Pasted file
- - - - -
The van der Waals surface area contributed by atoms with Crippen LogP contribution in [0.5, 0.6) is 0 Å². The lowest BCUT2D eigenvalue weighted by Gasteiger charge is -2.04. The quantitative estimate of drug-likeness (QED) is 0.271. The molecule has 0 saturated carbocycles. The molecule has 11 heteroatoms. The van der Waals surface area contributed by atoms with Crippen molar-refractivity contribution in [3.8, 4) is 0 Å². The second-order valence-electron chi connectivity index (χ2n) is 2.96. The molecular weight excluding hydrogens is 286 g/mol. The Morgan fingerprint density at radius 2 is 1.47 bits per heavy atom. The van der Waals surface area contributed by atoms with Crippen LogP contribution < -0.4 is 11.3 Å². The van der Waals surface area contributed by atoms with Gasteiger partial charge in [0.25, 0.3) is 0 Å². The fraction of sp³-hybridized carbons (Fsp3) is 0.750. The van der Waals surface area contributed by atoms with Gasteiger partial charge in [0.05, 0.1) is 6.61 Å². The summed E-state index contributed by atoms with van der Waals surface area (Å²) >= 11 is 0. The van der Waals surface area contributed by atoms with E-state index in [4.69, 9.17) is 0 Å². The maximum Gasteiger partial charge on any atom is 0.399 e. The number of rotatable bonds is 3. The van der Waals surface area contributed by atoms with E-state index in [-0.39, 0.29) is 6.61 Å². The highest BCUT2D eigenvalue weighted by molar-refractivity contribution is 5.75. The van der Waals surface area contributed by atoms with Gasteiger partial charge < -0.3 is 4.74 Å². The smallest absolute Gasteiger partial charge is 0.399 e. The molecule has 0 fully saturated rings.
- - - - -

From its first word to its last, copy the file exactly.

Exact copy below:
The van der Waals surface area contributed by atoms with Crippen LogP contribution in [0.5, 0.6) is 0 Å². The lowest BCUT2D eigenvalue weighted by Gasteiger charge is -2.04. The quantitative estimate of drug-likeness (QED) is 0.271. The molecule has 0 saturated carbocycles. The molecule has 11 heteroatoms. The van der Waals surface area contributed by atoms with Crippen molar-refractivity contribution in [3.8, 4) is 0 Å². The second-order valence-electron chi connectivity index (χ2n) is 2.96. The molecular weight excluding hydrogens is 286 g/mol. The Morgan fingerprint density at radius 2 is 1.47 bits per heavy atom. The van der Waals surface area contributed by atoms with Crippen LogP contribution < -0.4 is 11.3 Å². The van der Waals surface area contributed by atoms with Gasteiger partial charge in [0.25, 0.3) is 0 Å². The fraction of sp³-hybridized carbons (Fsp3) is 0.750. The van der Waals surface area contributed by atoms with Gasteiger partial charge in [0.05, 0.1) is 6.61 Å². The summed E-state index contributed by atoms with van der Waals surface area (Å²) >= 11 is 0. The van der Waals surface area contributed by atoms with E-state index in [4.69, 9.17) is 0 Å². The maximum Gasteiger partial charge on any atom is 0.399 e. The number of rotatable bonds is 3. The van der Waals surface area contributed by atoms with E-state index in [-0.39, 0.29) is 6.61 Å². The highest BCUT2D eigenvalue weighted by molar-refractivity contribution is 5.75. The van der Waals surface area contributed by atoms with Gasteiger partial charge < -0.3 is 4.74 Å². The smallest absolute Gasteiger partial charge is 0.399 e. The molecule has 0 fully saturated rings.